The Argument: Most of his numbers are mildly down across the board from last season, and with the exception of a home win against Robert Morris earlier in the year, Horton doesn’t have a signature performance against an elite NEC team. Lately, Horton's play has tailed off with a stat line of 7/6/1 in his past 4 contests.
The Verdict: The stats suggest Horton may deserve his second straight POY crown, however his inconsistency and so-so performance versus the NEC elite likely cripple his chances to defend. Given the performance of my top 3 players, it was a rather easy decision to exclude Horton from POY consideration.
(And now onto the real candidates...)
3) Jamal Olasewere, F, Long Island University
The Case: Olasewere raised eyebrows recently with his dominant performance in the Battle of Brooklyn and against Sacred Heart, as he scored 80 points on 30 of 41 shooting with 29 rebounds in 3 games. For the year, Olasewere sits in the top 5 in points per game (17.2), rebounds per game (7.6), field goal percentage (57.2%), steals per game (1.4), and blocks per game (1.1). This despite playing a mere 26 minutes per contest!
The Argument: He provides value defensively without a doubt, but he’s found himself in foul trouble a little too much. His normalized statistics per 40 minutes are fantastic, but just imagine the damage he could do if he hacked opponents just a little less. Because of being in foul trouble, there have been some games where Olasewere’s production was decent at best.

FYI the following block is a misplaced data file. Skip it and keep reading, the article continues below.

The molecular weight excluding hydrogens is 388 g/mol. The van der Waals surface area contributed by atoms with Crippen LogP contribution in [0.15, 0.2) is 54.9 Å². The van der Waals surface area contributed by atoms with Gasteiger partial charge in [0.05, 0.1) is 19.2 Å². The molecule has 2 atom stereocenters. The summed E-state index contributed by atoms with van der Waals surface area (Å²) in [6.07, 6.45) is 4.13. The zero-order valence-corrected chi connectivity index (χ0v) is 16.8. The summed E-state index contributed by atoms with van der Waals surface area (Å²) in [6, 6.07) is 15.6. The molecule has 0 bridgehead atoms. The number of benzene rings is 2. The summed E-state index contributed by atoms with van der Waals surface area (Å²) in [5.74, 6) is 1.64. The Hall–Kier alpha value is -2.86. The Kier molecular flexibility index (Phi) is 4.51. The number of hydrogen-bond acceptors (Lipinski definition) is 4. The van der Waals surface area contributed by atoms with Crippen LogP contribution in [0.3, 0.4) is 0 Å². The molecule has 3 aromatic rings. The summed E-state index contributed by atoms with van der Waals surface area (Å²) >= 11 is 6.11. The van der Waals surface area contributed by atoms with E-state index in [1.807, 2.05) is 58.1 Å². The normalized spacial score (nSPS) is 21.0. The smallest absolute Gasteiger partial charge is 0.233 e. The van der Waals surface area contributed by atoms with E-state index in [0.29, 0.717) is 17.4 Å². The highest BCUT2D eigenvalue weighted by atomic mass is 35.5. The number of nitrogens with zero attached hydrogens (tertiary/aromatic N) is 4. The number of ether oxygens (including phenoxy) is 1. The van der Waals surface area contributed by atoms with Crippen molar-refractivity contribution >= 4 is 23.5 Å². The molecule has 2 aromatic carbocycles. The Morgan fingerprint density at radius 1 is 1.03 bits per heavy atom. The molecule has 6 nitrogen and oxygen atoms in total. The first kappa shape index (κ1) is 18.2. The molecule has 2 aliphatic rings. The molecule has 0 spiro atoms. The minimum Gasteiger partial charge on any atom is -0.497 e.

The Verdict: Boyd and Olasewere may be the best front-court duo on any mid-major roster this season, although their co-existence may in fact hinder Olasewere’s chance to win the POY award. Well that and Olasewere’s inability to consistently stay on the floor for his team.
2) Julian Boyd, F, Long Island University
The Case: More often than not, Boyd is simply unguardable in the NEC. Like his teammate, Boyd can score in a variety of ways and hasn’t shied away from a big moment (see, St. Francis, NY at LIU). As the focal point of LIU’s high octane offense, Boyd has averaged 17.2 points per game to go along with more than 9 boards per game. He’s improved his scoring efficiency from last season, shooting an impressive 54% from the floor and 35% from beyond the arc. He has range and an inside-the-paint presence, which makes him all the more valuable.
The Argument: Although a beast on the low block, Boyd does have a couple of sub-par performances sprinkled into what was otherwise a spectacular season. Boyd doesn’t do much on the defensive end of the floor and has been plagued occasionally with foul trouble, which certainly restricts his defensive value. Most voters prefer to see their Player of the Year candidates excel on both ends of the floor, yet Boyd’s defensive impact probably doesn’t match the other candidates on this exclusive list.